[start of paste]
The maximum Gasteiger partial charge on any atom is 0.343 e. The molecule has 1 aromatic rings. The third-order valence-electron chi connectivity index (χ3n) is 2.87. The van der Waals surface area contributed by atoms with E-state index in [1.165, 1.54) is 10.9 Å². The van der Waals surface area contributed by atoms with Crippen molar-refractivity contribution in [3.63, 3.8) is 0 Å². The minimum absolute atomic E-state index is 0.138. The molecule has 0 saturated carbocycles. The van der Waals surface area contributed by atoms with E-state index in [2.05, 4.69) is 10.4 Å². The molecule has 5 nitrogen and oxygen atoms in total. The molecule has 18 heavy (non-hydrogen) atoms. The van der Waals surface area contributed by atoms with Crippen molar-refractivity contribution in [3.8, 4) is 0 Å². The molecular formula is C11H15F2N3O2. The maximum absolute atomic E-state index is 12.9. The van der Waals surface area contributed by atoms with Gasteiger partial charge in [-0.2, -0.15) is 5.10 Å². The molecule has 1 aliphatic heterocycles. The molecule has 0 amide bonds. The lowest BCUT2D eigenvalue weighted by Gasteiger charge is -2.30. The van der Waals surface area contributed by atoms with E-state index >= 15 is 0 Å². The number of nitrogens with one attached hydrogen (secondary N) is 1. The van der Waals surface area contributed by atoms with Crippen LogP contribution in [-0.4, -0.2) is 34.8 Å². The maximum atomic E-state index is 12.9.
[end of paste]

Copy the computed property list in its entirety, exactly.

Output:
The maximum Gasteiger partial charge on any atom is 0.343 e. The molecule has 1 aromatic rings. The third-order valence-electron chi connectivity index (χ3n) is 2.87. The van der Waals surface area contributed by atoms with E-state index in [1.165, 1.54) is 10.9 Å². The van der Waals surface area contributed by atoms with Crippen molar-refractivity contribution in [3.63, 3.8) is 0 Å². The minimum absolute atomic E-state index is 0.138. The molecule has 0 saturated carbocycles. The van der Waals surface area contributed by atoms with E-state index in [2.05, 4.69) is 10.4 Å². The molecule has 5 nitrogen and oxygen atoms in total. The molecule has 18 heavy (non-hydrogen) atoms. The van der Waals surface area contributed by atoms with Crippen molar-refractivity contribution in [3.8, 4) is 0 Å². The molecular formula is C11H15F2N3O2. The maximum absolute atomic E-state index is 12.9. The van der Waals surface area contributed by atoms with Gasteiger partial charge in [-0.2, -0.15) is 5.10 Å². The molecule has 1 aliphatic heterocycles. The molecule has 0 amide bonds. The lowest BCUT2D eigenvalue weighted by Gasteiger charge is -2.30. The van der Waals surface area contributed by atoms with E-state index >= 15 is 0 Å². The number of nitrogens with one attached hydrogen (secondary N) is 1. The van der Waals surface area contributed by atoms with Crippen LogP contribution in [-0.4, -0.2) is 34.8 Å². The maximum atomic E-state index is 12.9.